3 Key Ways Walkable Skylights Differ from Traditional Skylights
If you’re balking at the idea of installing a skylight in your home or business, it’s important to know there are different types of skylights available in the market today. Depending on the type of skylight you want, some of your reservations might be unfounded. Discover several critical differences between traditional skylights and walkable skylights, and learn whether a walkable skylight is actually a great fit for you.
How Are Walkable Skylights Different from Traditional Skylights?
A traditional skylight does occupy space on your roof, elevated deck, or walkway. This means any square footage necessary for the skylight is not available for any other use. This applies to you and to anyone who might need access to the area. (Think construction workers performing maintenance, repairs, or other work.)
A walkable skylight, however, is a completely usable space. The glass is load-bearing and designed to be walked on. With a walkable skylight, you get all the benefits of skylights without having to sacrifice the available space of your roof, deck, or walkway.
This has particular benefits for businesses or other commercial ventures. Say, for example, you’re installing a walkable skylight on the rooftop deck of a restaurant. Because you’re not losing any square footage, you can add this design feature without diminishing the available space for patrons.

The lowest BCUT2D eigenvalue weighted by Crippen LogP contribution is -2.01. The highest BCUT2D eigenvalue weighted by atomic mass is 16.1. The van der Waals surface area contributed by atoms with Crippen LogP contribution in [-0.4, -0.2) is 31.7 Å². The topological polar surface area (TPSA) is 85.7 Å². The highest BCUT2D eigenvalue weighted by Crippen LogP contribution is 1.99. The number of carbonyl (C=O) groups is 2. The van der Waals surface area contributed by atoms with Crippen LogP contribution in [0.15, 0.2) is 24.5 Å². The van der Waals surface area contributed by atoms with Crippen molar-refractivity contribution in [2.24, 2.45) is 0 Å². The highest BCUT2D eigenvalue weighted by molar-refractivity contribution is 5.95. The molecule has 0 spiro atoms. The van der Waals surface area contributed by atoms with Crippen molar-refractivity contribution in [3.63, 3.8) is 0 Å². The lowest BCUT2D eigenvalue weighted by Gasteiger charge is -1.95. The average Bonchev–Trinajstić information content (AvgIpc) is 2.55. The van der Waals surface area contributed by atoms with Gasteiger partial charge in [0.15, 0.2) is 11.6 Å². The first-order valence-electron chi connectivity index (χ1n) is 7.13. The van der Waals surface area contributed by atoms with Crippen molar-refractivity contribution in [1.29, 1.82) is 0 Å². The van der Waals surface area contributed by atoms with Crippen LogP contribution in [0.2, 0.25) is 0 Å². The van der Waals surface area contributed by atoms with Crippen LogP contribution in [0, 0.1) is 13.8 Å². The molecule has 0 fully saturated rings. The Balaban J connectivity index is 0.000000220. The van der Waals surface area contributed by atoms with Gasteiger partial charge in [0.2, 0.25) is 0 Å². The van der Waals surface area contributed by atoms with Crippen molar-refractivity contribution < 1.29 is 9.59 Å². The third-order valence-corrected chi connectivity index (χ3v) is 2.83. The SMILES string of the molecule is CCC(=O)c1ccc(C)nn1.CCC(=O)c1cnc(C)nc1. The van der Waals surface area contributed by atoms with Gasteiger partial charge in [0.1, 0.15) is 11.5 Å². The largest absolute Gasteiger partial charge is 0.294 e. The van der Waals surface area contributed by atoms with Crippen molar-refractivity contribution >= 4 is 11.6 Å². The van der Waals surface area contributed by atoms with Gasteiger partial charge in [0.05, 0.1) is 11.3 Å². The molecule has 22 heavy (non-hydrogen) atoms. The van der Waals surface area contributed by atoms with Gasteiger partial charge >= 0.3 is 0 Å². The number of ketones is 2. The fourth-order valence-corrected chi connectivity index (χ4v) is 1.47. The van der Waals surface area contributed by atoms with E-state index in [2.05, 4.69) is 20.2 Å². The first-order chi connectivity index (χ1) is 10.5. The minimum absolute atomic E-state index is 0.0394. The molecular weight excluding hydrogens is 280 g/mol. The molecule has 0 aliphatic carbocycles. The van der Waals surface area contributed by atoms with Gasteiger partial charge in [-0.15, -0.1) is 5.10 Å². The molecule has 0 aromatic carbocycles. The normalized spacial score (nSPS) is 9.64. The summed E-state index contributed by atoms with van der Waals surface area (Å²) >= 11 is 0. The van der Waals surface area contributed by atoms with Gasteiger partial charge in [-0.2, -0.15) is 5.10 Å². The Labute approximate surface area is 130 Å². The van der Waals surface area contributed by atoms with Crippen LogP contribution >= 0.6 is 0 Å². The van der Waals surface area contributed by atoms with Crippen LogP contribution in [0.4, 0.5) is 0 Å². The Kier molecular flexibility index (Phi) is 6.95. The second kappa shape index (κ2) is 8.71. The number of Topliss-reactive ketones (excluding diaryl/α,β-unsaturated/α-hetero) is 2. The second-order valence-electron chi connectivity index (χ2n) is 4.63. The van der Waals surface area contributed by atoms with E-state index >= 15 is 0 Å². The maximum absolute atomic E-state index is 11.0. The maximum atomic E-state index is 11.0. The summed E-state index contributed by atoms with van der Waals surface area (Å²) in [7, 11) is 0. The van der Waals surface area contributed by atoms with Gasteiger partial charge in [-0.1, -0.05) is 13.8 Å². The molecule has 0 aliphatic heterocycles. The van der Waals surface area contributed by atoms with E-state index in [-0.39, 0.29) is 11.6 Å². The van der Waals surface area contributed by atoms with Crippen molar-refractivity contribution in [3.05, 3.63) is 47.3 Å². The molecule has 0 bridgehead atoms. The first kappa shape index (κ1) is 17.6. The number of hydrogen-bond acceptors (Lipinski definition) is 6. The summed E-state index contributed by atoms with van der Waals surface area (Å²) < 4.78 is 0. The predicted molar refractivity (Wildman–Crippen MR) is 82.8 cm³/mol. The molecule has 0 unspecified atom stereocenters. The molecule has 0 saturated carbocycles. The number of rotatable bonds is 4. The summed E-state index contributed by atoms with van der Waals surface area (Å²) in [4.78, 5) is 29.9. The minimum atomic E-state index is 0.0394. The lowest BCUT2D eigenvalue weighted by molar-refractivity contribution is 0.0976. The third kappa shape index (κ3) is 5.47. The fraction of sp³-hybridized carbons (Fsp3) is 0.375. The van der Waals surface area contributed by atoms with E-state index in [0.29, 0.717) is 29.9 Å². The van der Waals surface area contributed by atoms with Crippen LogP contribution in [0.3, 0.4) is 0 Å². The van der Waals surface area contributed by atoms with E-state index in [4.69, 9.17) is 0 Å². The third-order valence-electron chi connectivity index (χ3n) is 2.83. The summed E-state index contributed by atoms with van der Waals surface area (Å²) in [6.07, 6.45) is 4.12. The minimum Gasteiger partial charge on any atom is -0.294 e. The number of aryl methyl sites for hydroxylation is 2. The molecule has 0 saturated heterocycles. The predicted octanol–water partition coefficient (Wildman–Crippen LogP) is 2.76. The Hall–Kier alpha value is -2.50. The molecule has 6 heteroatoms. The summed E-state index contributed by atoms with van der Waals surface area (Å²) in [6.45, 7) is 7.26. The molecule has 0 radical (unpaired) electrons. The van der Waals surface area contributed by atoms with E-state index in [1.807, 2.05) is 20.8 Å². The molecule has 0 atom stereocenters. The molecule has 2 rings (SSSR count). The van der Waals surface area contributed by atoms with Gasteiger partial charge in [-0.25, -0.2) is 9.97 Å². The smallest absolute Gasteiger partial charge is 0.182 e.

When it comes to businesses, the financial advantages of a walkable skylight are prominent.
Traditional skylights have the undesirable reputation of being prone to leaks. This is less of a concern with walkable skylights.
Whether you’re a homeowner looking to install a walkable skylight in your private residence or you’re running a commercial operation, it’s helpful to think of these architectural glass features more like waterproof glass flooring. Because they’re part of the flooring family, a walkable skylight also has all the safety benefits of glass flooring.
That being said, any project exposed to the elements will leak if it’s not done right. Proper manufacturing of the glass and professional installation are both keys to ensuring a safe, durable, waterproof surface.
Tripping or Falling Hazard
One of the often ignored downsides of traditional skylights is the tripping and fall hazard they present. Many skylights use fiberglass or plastic coverings, and these are not usually impact resistant enough to withstand a person falling on them.
This issue is not a concern for anyone installing a walkable skylight. Again, it’s useful to think of this feature more as an integrated part of the flooring than a separate window.
Because the glass is integrated into the floor, it’s entirely flush. There are no ridges or obstructions that can pose a tripping hazard to you or patrons.
Still Have Questions?
If you’re thinking about skylights in your home or commercial space, it’s important to understand what’s available in the market and how traditional skylights differ from walkable skylights.
If you still have questions or want an estimate for your project, contact us today!